Russia’s telecom watchdog is launching a fresh assault on the use of virtual private networks (VPN) to access forbidden websites.
According to Russian media outlet Vedomosti, Russia’s Roskomnadzor telecom authority has been pressuring VPN services to restrict their users’ ability to access the tens of thousands of domains on the watchdog’s ever expanding blacklist, on which internationally licensed online gambling sites hold a significant presence.
The use of VPNs isn’t (yet) illegal in Russia, as there are legitimate purposes for which such services are warranted. That said, last November’s decision by Opera Software to cease operations in Russia followed shortly after a meeting with Roskomnadzor officials, who reportedly took issue with the built-in VPN functionality in the latest version of the Opera browser.
That same November, Roskomnadzor blacklisted a Russian VPN service called HideMe.ru. The service’s owner, Markus Saar, claimed he addressed all the violations that earned his site a scarlet letter but Roskomnadzor refused to remove HideMe.ru from the blacklist.
Saar subsequently reported that Roskomnadzor officials asked him to retool his product to ensure users couldn’t access blacklisted domains. Saar, who in the interim had launched an alternate domain (HideMy.name), viewed the agency’s request as akin to extortion and refused to comply on the grounds that Roskomnadzor lacked the authority to make such a demand.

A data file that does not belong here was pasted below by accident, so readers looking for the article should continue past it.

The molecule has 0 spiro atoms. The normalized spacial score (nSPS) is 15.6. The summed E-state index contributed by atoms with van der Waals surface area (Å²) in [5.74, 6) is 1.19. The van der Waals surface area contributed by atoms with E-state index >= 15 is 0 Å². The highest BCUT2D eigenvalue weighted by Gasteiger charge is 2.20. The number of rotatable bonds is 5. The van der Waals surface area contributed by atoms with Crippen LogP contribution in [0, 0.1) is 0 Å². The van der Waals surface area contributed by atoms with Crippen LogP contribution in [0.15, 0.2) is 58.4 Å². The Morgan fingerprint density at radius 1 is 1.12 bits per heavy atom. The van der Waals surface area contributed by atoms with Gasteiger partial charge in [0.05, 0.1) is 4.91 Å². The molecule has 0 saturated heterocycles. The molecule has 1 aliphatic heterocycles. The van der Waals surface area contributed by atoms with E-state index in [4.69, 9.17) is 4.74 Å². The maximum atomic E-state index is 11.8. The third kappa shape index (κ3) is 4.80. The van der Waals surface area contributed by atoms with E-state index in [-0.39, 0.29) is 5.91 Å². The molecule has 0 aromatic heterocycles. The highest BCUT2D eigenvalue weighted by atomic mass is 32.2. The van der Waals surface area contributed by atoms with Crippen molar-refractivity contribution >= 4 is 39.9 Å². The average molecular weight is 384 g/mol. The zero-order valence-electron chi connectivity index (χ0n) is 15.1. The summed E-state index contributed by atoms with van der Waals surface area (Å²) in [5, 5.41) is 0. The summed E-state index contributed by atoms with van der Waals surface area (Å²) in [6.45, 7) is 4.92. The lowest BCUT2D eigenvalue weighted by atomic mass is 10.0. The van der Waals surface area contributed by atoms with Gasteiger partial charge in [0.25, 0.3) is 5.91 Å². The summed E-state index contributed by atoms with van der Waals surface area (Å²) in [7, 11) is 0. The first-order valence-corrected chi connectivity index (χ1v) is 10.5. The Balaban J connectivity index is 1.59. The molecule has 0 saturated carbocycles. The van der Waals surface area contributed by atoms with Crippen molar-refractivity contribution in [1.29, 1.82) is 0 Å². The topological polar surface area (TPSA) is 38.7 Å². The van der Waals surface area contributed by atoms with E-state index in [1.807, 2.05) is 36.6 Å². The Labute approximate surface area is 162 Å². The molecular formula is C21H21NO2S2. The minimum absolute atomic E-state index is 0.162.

That may soon change, as the Russian Duma is reportedly preparing new legislation to expand Roskomnadzor’s powers. While the bill has yet to officially surface, Vedomosti reported Wednesday that the legislation would amend the Law on Information and the Code of Administrative Offenses to require VPN services to monitor Roskomnadzor’s blacklist and prevent VPN users from accessing any banned domains.
The legislation reportedly also envisions new financial penalties for search engines that fail to filter blacklisted domains from search results. The bill reportedly calls for fines of up to RUB 700k (US $12,500) per incident.
A representative of Russia’s popular Yandex search engine called this proposal “superfluous,” as even if a search query returns a blacklisted domain, the user’s internet service provider is supposed to be preventing access to such sites. (Just like the blacklist, the blame game is also a version of whack-a-mole.)
Of course, all of these new measures only demonstrate the abject failure of Russian authorities’ efforts to keep their citizens from accessing material that the government doesn’t like. Now if only they’d proven that inept when it came to electing the current occupant of the White House.